Produced during 1955, the film was released to theaters in the early summer of 1956. This was just ahead of the TV syndication, through Screen Gems, of two decades of Universal monster movies, under the package title Shock Theater. Writer Higgins, director LeBorg, and stars Rathbone, Chaney, Carradine, and Lugosi had all been significantly associated with Universal horror films or related B movies. In its casting, The Black Sleep is similar to Universal's two "houseful" of monster films released in the mid-40s, House of Frankenstein and House of Dracula, only relying on a completely new cadre of human monsters.

On its double bill with The Creeping Unknown, The Black Sleep was financially successful, with the two films earning $1,200,000 more than their total cost.[2]

Critical receptionEdit

Amongst contemporary reviews, Variety wrote that the film "plays the horror tale fairly straight so what's happening is not too illogical until the finale wrapup, when all restraint comes off and the melodramatics run amok. ...Basil Rathbone is quite credible as the surgeon, enough so that the brain operations he performs will horrify many viewers"; and The Motion Picture Exhibitor noted that "Rathbone has a grand time as the mad scientist, assisted nobly by some of the best names in the horror field. Audiences should be frightened plenty, and past experience proves that this can mean good grosses... Sure, a lot of it is corny, but it is all good fun in a grisly, frightening manner."[4]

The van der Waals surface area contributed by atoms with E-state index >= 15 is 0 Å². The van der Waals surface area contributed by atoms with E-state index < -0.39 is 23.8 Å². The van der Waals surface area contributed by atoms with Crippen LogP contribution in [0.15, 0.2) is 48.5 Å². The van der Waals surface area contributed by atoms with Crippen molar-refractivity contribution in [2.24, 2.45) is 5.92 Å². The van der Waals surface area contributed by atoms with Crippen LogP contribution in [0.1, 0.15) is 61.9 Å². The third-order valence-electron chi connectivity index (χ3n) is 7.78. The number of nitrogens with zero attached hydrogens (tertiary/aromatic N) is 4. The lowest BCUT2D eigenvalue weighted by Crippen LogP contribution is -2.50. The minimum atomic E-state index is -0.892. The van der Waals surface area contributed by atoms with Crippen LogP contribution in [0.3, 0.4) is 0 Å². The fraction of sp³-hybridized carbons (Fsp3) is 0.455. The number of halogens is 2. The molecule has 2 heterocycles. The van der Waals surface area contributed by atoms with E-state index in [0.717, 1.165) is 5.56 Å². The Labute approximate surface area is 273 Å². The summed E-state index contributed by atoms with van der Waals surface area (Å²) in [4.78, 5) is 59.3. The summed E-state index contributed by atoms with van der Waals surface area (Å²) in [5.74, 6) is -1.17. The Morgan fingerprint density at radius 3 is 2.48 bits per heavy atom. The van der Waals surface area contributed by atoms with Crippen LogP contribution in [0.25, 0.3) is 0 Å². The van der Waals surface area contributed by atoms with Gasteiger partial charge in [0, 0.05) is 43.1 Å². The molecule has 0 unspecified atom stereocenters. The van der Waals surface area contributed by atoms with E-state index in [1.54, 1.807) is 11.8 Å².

John Stanley calls the film "Barely watchable, despite a zoo-like cast.".[5] According to Michael Weldon, "Never before (or since) have so many horror actors been brought together and told to act like mongoloids. Never have so many actors been wasted. Only Basil Rathbone and Akim Tamiroff get to play semirational characters."[6]

Home mediaEdit

The Black Sleep was released by Kino on Blu-ray in 2016 and contains audio commentary by Tom Weaver and David Schecter.

See alsoEdit


  1. ^ Tom Weaver, Interviews with B Science Fiction and Horror Movie Makers: Writers, Producers, Directors, Actors, Moguls and Makeup McFarland, 1 Jan 2006 p 211
  2. ^ a b c "The Black Sleep (1956), History". American Film Institute: AFI Catalog of Feature Films, The First 100 Years, 1893-1993. Retrieved December 12, 2020.
  3. ^ "Insider Info (The Black Sleep) - BEHIND THE SCENES". Turner Classic Movies. January 2, 2007. Retrieved December 12, 2020.
  4. ^ "The Black Sleep (1956) - Articles -". Turner Classic Movies.
  5. ^ John Stanley's Creature Features Movie Guide Strikes Again Pacifica CA: Creatures at Large Press, 1994, p. 45-46.
  6. ^ Michael Weldon, The Psychotronic Encyclopedia of Film. London: Plexus 1983, p. 63.

External linksEdit